Academia has a youth problem. In the past few years, youth claimed more space in the climate change conversation. However, their participation in academic circles is still lacking. The three of us met at a student-intensive workshop designed to foster student engagement in emerging environmental issues and challenges associated with the pandemic, hosted by experts across government, industry and academia. Students from around the country developed recommendations concerning policy, science and technology investment gaps, and communication considerations for enduring change. We reported our recommendations, presenting a foundation for experts to build upon. However, our peers’ ideas were left on the table. Realizing our recommendations would not be followed up on was a great disappointment, especially because it included motivating ideas, like making academic articles freely available and understandable to the public, preventing social media algorithms from pandering toward political beliefs to drive engagement, fostering trust in the government by addressing and making reparations for historical traumas, welcoming international climate refugees and bridging the gap between science and government to solve real-world problems. We pivoted to try and publish our ideas in an academic journal. We were shocked when each journal we contacted indicated that they had no place to publish the unsolicited opinions of youth. We believe excluding our voices represents a major shortcoming of journals in environmental health and science. It obstructs the institutional change we need to achieve climate goals and further disenfranchises a group that is already pessimistic about their future. We’re tired of hearing leaders say we need creative solutions to climate issues, and then ignoring the creative solutions youth present. What place do youth voices have in academic journals?There is bias in academia toward original research over discussion and commentary on new knowledge, which excludes youth because we have yet to acquire the experience and ability to conduct original research. Yet the thoughts, ideas and experiences of people from diverse backgrounds and motivations — who are influenced by the findings of academic scientists — can enhance conversations otherwise dominated by experts, often stuck doing niche research.If we want to effectively address issues of climate change and health, the scientific community needs to make more space for those groups most impacted by their work. While holding an advanced degree can be portrayed as the superior path to knowledge, lived experiences can reveal powerful truths about greater societal patterns. The experiences of today’s youth are unlike any generations that came before us. Throughout history, marginalized groups have been excluded from institutions based on race, gender, sexuality, ability and age. Excluding any group of people from participation hurts the validity of academic research. The good news is space can be made for youth within academic publications. Journals often include shorter pieces that don’t require original research such as editorials, letters, reviews and commentaries. These sections provide a place to spark discussion on controversial topics and share unique perspectives, and have been recommended by experts conducting interdisciplinary work. Youth can and should be engaged in this way; as we can approach these topics with fresh eyes and creative ideas even from early ages. Why is it important to have youth voices in academic journals?Academic journals influence decisions across entities essential to addressing planetary and health crises, like government, industry and academia. As young scientists invested in the future, we want to be engaged and make an impact through well-trafficked academic journals and not solely relegated to separate “youth spaces.”We are not the first to argue that youth deserve a say in planetary health and health equity, as decisions in these domains will impact the majority of modern youth lifetimes. This is not a future problem, but an ongoing burden on our mental and physical health. However, youth do not deserve to be heard solely because we are highly invested in these ongoing crises — rather, we have the skills to address them. Youth’s tech savvy is an asset, having grown up engaging with technology that more experienced generations generally struggle to navigate with fluency. Studies show that youth are exceptional at creating social capital and cohesion by way of social media, an ability that could help build support for, and resilience into, planetary and human health movements. This is exemplified by social capital’s ability to predict recovery after the COVID-19 pandemic and as well as natural disasters. Moreover, the unbridled creativity of youth is generally unmatched, having yet to internalize the many real and falsely perceived constraints that life experience teaches. What can you do to increase youth agency, opportunity and access?The aforementioned skill sets can complement those of more experienced generations. Carving actionable solutions needs both youth’s creativity, and older generations’ wisdom and lessons-learned. Accomplished professionals have also accrued valuable resources (such as equipment, spaces and funds) and participate in networks that hold power, influence and seats at the decision-making table.As youth engagement becomes more fashionable, it is important to discuss what constitutes engagement. The following are eight recommendations targeted toward youth’s inclusion in academic journals, but many are also applicable in other spheres of planetary and human health organizing.Make academia more accessible. Making existing resources more accessible allows us to bring fresh takes into a historically elitist and exclusionary institution. This should be done with all marginalized groups in mind and can look like dedicating resources within your university or organization to make academic publications and their findings more easily digestible, or committing to a simplified writing inclusive of a broader audience.Utilize the spaces that youth find themselves in to get us excited to participate in academia! You can associate science with play and creativity, with camps or other experiential learning that allow kids to get hands-on..With older youth audiences, utilize social media platforms (Hank Green and the work of channels like SciShow are good examples of making science more engaging for a youth audience).Dedicate resources to youth engagement by having a plan to put youth ideas into action, making your needs well-known and be open to new solutions and integrating it into the duties of academia, especially for employees of an institution that work with external communications or outreach.Elevate our voices by creating youth advisory boards or representatives that regularly meet with administrators to make recommendations. Make sure you create a clear, simple path to getting youth voices heard. Once these recommendations are taken into consideration and implemented, include youth in the implementation!Consider diverse thought. Use editorials, letters, reviews, commentaries and other valuable journal articles to spark discussion and share unique perspectives and experiences. Such formats make the voices of youth more accessible to project and listen to.Follow up. Being told that we are heard once is great, but hard to believe. It is consistent efforts of those in power that will yield engaged youth participation.Open the door and also give us the resources to walk through it. Devote resources to helping us navigate the complexities of academia. Give us the time and energy needed to effectively mentor us. Don’t assume we are, or treat us as, experienced professionals who have the same publishing knowledge as experts.Value our time and energy and set clear expectations for us so we can do the same for you. Don’t treat our time and energy as infinite or disposable.Want better for our generation and yours. Making the world better should result in greater equity and transparency for subsequent generations. Removing obstacles will benefit everyone; because feeling like one must struggle immensely to succeed is counterproductive.Emory Hoelscher-Hull (she/her) is an undergraduate student at Montana State University where she studies Environmental Health. She can be reached at firstname.lastname@example.orgJoey Benjamin (he/him) is an undergraduate Sustainability and the Built Environment & Geodesign student at the University of Florida, where he has written about student volunteerism in community gardens. View more of his work on his ePortfolio or contact him at email@example.com.Sierra Hicks (they/them) is a Systems Engineering Ph.D. student at Cornell University and an NSF Graduate Research Fellow. Reach out to Sierra at firstname.lastname@example.org.The authors acknowledge the insights shared by Ayesha Nagaria (Texas A&M), Caden Vitti (Penn State), Octavia Szkutnik (Penn State) that inspired this work.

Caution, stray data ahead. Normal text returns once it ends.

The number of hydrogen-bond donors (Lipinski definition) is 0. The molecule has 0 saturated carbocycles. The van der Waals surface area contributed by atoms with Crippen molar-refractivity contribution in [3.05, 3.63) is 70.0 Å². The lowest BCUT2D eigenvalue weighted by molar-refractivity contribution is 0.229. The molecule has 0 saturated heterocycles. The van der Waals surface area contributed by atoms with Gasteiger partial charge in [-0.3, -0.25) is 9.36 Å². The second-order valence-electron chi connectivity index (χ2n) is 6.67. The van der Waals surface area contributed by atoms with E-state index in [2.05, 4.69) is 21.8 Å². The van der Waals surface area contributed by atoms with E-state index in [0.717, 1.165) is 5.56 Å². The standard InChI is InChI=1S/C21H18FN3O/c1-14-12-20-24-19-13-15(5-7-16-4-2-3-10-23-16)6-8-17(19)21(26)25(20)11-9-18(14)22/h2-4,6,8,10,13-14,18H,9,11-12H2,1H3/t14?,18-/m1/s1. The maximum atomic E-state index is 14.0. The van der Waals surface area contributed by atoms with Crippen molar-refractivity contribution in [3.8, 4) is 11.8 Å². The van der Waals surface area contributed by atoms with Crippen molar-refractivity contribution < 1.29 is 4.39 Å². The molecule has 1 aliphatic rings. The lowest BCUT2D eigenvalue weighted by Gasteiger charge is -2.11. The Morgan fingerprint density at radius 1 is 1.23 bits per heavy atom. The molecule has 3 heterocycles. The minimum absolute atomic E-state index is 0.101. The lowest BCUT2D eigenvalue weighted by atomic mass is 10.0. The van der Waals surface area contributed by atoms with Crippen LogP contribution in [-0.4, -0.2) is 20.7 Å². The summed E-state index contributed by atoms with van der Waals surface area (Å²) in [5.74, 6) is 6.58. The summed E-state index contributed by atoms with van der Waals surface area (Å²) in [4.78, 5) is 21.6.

Young people are taking action on climate because too many adults are not